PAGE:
Thursday, 24 May 2012

Lockerbie inquiry calls rejected

[This is the headline over a report just published by The Press Association news agency.  It reads as follows:]

Fresh calls for an inquiry into the Lockerbie bombing have been rejected by the First Minister.

Only a court of law can determine guilt or innocence, Alex Salmond said during First Minister's Questions at Holyrood.

He was urged by Scottish Liberal Democrat leader Willie Rennie to consider an inquiry less than a week after the man convicted for the atrocity died in Libya.

More than 40 politicians, religious leaders and journalists signed a letter on Tuesday calling for an independent inquiry into Abdelbaset al-Megrahi's conviction. The "perverse judgment" has left Scotland's criminal justice system a "mangled wreck", the letter says.

Mr Rennie said: "The First Minister has previously said he would be prepared to co-operate with a UK inquiry. If he has no objection to an inquiry in principle, and this group wants a Scottish inquiry, will he agree to hold it?"

Mr Salmond said: "The place where you determine guilt or innocence of an individual is a court of law.

"As Willie Rennie should know, the relatives of Mr Megrahi have the ability, if they so choose, to go back to the Scottish Criminal Case Review Commission and seek further leave to appeal. That is the process which can be followed."

Mr Rennie said the conduct of the Crown should be looked at, rather than focusing on guilt or innocence.

He asked Mr Salmond: "Surely it can't just be left in the hands of a family somewhere in Tripoli for that to be determined? If he chooses to act on this inquiry he'd have the support of Desmond Tutu, Terry Waite, John Pilger and so many others. This is not a normal case. It's Scotland's biggest terrorist atrocity. These are serious questions raised by serious people, and the world is watching."

Mr Salmond replied: "They're looking for an inquiry for the responsibility, ultimately, for Lockerbie. That touches on matters of huge international importance which would be beyond the ability of the Scottish inquiry to summon witnesses, compel evidence, etcetera."

[Mr Salmond gravely misrepresents the nature of the inquiry that Justice for Megrahi is seeking.  The true position is, as has been pointed out on many occasions, that what is being called for is an inquiry into the investigation, prosecution and conviction of Abdelbaset Megrahi. Each and every one of these matters is within the jurisdiction of Scots law and the remit of the Scottish Government:

The event occurred over and on Scottish territory.
The case was investigated by a Scottish police force.
The trial was conducted under Scots Law.
Mr Megrahi was convicted under Scots Law.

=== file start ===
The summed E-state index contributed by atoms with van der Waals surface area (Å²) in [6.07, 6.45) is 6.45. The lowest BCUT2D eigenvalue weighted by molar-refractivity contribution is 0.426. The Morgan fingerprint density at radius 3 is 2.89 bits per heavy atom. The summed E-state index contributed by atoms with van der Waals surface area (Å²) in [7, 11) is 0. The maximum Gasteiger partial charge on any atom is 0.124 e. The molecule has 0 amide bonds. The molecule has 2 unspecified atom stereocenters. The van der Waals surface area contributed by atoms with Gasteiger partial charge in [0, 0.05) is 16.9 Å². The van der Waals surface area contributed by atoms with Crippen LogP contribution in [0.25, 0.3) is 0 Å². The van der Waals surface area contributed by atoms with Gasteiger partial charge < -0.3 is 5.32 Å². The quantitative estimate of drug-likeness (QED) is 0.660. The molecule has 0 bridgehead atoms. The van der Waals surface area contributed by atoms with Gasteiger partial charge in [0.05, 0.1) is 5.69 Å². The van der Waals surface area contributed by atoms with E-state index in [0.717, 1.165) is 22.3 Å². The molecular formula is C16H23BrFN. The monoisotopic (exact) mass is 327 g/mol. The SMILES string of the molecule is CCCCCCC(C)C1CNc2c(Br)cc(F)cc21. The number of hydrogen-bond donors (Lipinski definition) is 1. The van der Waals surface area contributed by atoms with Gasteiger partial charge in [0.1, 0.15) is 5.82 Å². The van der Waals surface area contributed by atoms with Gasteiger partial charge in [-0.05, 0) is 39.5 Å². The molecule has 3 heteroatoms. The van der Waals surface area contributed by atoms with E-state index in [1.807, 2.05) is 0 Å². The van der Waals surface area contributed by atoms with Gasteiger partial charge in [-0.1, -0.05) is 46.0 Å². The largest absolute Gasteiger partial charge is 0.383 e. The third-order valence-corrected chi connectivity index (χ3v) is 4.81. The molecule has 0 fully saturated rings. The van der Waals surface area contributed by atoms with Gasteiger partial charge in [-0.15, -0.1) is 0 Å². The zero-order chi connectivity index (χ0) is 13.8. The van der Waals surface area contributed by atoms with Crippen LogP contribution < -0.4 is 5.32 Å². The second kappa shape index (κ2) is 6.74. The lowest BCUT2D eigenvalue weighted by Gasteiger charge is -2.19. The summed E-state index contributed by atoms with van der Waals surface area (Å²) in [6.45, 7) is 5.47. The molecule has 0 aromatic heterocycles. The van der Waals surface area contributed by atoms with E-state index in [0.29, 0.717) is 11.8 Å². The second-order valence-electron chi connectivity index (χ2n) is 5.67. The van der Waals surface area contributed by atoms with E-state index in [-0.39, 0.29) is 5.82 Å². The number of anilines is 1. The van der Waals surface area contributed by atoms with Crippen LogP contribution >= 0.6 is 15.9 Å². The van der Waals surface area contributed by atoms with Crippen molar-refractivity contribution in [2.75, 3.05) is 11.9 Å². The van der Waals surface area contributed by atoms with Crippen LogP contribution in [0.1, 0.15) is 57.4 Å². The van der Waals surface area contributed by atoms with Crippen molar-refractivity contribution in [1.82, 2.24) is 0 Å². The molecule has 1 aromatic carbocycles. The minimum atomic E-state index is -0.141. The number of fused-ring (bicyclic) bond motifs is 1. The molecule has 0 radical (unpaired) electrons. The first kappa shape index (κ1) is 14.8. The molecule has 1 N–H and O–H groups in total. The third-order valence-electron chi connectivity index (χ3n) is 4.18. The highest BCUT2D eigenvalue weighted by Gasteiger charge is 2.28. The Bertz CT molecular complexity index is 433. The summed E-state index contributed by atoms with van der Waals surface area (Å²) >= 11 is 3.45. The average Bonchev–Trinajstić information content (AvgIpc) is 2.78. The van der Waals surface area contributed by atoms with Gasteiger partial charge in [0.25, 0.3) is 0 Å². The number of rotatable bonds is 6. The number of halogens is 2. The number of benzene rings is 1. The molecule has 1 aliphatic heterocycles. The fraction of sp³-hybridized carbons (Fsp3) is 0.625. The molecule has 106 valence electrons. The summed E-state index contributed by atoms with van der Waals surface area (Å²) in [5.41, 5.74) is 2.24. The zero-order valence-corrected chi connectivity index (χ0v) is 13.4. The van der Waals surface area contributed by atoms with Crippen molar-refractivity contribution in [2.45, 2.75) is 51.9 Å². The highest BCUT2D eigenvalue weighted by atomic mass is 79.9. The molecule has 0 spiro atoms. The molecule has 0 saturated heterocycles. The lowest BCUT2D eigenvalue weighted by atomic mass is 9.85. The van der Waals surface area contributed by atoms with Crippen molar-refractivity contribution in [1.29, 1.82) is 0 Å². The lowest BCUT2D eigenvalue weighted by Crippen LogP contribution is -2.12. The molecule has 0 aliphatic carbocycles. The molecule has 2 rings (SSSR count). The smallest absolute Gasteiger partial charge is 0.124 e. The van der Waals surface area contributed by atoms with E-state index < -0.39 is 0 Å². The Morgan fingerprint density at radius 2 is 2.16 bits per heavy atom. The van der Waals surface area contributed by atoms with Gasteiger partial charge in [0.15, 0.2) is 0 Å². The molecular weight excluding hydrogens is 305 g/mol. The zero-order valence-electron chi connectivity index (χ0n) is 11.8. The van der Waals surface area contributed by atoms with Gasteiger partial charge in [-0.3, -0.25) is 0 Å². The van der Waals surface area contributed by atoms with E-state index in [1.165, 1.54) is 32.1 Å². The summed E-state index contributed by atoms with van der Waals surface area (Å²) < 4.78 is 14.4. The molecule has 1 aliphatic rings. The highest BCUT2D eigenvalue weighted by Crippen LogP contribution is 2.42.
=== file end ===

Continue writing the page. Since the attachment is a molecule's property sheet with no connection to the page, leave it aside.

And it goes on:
Mr Megrahi was imprisoned in a Scottish gaol.
The SCCRC referred the second appeal to the Scottish Court of Appeal.
Mr Megrahi was given compassionate release by the Scottish Cabinet Secretary for Justice.

That is the nature of the inquiry that Justice for Megrahi's petition is asking the Scottish Government to convene. A more wide-ranging inquiry into what really happened to Pan Am 103 would involve non-devolved issues.  Such an inquiry would have to be instituted by the UK Government (or by the UK and Scottish governments jointly -- the Inquiries Act 2005 specifically envisages such joint inquiries in section 32 read with section 1(2)). But we are and always have been clear that our request to the Scottish Government relates exclusively to matters that are within devolved Scottish jurisdiction.  

In a statement after First Minister’s Questions, Willie Rennie said:
“A liberal society should be one that is prepared to look hard at its justice system, even if it is worried about what it might find.
“I have called for a Scottish public inquiry into the Lockerbie prosecution.
“The First Minister has the opportunity to shine a light onto the conduct of the Crown Office, which for years has been left blemished by the six separate grounds of appeal identified by the Government's own Scottish Criminal Cases Review Commission.
“On matters which relate to the integrity, fairness and justice of the Scottish justice system, it is simply not good enough to leave this to a family in Tripoli.
"Questions relating to Scottish justice are not a matter to be left to a UK inquiry. It has the backing of 40 leading figures, is about Scotland's biggest terrorist atrocity and potential flaws have been identified by the Government's own review body. We need the First Minister to act."]

No comments:

Post a Comment